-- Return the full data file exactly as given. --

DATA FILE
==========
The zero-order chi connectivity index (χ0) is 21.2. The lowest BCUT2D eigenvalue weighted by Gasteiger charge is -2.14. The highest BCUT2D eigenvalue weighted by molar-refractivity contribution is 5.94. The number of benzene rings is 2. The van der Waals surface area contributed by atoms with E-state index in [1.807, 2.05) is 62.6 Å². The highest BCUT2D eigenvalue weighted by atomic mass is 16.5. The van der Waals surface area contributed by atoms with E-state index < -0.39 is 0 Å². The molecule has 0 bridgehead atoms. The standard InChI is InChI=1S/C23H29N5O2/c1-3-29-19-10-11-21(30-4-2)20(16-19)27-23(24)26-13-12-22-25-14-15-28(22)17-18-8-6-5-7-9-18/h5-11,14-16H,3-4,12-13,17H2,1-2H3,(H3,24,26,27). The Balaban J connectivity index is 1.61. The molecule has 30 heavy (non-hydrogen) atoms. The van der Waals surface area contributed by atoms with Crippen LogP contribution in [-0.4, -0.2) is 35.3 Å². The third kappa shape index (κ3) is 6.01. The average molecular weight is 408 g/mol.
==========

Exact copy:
The zero-order chi connectivity index (χ0) is 21.2. The lowest BCUT2D eigenvalue weighted by Gasteiger charge is -2.14. The highest BCUT2D eigenvalue weighted by molar-refractivity contribution is 5.94. The number of benzene rings is 2. The van der Waals surface area contributed by atoms with E-state index in [1.807, 2.05) is 62.6 Å². The highest BCUT2D eigenvalue weighted by atomic mass is 16.5. The van der Waals surface area contributed by atoms with E-state index < -0.39 is 0 Å². The molecule has 0 bridgehead atoms. The standard InChI is InChI=1S/C23H29N5O2/c1-3-29-19-10-11-21(30-4-2)20(16-19)27-23(24)26-13-12-22-25-14-15-28(22)17-18-8-6-5-7-9-18/h5-11,14-16H,3-4,12-13,17H2,1-2H3,(H3,24,26,27). The Balaban J connectivity index is 1.61. The molecule has 30 heavy (non-hydrogen) atoms. The van der Waals surface area contributed by atoms with Crippen LogP contribution in [-0.4, -0.2) is 35.3 Å². The third kappa shape index (κ3) is 6.01. The average molecular weight is 408 g/mol.